May 21, 2018

Healthy Food Choices for People in Recovery

Written by Alex Thompson

Early recovery from substance use disorders can be uncomfortable and be challenging for many. Post-acute withdrawal combined with symptoms of depression, anxiety, insomnia, and low energy and mood can often lead recovering addicts to relapse. So what weapons do people in early recovery have at their disposal to lessen the impact of these symptoms and improve their overall feelings of well-being and chances of recovery? We know group therapy, exercise and activity can do much to improve these symptoms, but what about diet?

Most of us in recovery can admit we did not do a great job of eating a consistent or healthy diet during our addiction. It is common for many to enter treatment severely malnourished and underweight. For others, heavy substance use coupled with inactivity may have led to weight gain and loss of muscle mass. Either way, proper nutrition and eating at regular intervals fell by the wayside while we were in the depths of our addictions. Making positive changes to your diet and eating patterns is a simple, important and direct tool you have to impact the way feel.

High-Quality Fuel – Leafy Greens, Olive Oil, Nuts, Lean Meats
While there are no special foods or magic bullet for individuals in recovery to immediately cure their addictions, there is evidence that eating wholesome, nutritious foods and making better food choices can impact mental health, feelings of well-being and potentially improve your chances of recovery. In particular, research has shown the Mediterranean Diet can help to reduce the development of depression. The Mediterranean Diet consists of nutrient-dense foods such as nuts, leafy green vegetables, whole grains and cereals, fruits, lean meats such as fish and poultry, and fats such as vegetable and plant oils. One study found that using a Mediterranean Diet decreased the risk of developing depression by 25-35% when compared with a traditional Western Diet (which contains an abundance of high sugar, highly processed foods and an abundance of fatty red meats). Your brain and your body are like a high-performance vehicle, they need fuel to run at an optimum level. Eating sufficient amounts of nutrient dense food such as fresh fruit and vegetables, whole grains, and lean meats is the equivalent of putting high-quality gasoline in your vehicle, it will run better and more reliably. Unfortunately, putting low-quality fuel in your system can often have the reverse effect. Consuming poor food choices like highly processed, high sugar, low nutrient foods, the kind you typically find at a local fast food drive-thru, can often leave you feeling sluggish, weak, low energy, and moody.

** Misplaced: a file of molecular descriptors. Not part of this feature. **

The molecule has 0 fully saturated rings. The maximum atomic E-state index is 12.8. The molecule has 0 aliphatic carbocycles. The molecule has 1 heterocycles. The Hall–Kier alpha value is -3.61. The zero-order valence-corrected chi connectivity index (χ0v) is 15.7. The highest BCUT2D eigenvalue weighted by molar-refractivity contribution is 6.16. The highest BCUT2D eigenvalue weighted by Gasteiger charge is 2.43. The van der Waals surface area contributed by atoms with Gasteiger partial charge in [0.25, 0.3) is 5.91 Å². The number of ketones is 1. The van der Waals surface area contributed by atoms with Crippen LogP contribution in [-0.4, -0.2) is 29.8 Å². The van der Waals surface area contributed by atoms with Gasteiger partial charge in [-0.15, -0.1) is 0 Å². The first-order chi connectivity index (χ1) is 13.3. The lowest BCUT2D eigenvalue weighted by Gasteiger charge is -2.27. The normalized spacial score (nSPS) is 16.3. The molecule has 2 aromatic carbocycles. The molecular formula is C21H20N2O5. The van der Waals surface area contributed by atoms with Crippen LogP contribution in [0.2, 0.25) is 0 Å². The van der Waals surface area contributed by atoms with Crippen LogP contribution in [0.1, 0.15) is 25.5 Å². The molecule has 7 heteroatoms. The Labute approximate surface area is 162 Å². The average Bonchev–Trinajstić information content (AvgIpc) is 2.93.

Follow Your Gut – Probiotics 
What you eat can directly impact how you feel via neurotransmitters. Serotonin, a chemical which helps regulate mood, appetite, and the sleep/wake cycle is actually produced in the gut. In fact, over 90% of this vital brain chemical is produced by microbes in the gut, your “good” bacteria. The bacteria in your gut play a vital role in your health, improving absorption of nutrients, protecting against inflammation, and activating the neural pathways that travel from the gut to the brain, lending a whole new meaning to the phrase “trust your gut”. Keeping these good bacteria healthy and fed with nutritious food and a probiotic (supplement of good bacteria) can potentially help newly recovering individuals. Studies have shown that probiotics may reduce feelings of stress and anxiety, improve attitude and feelings of well-being when compared with those that did not take a probiotic.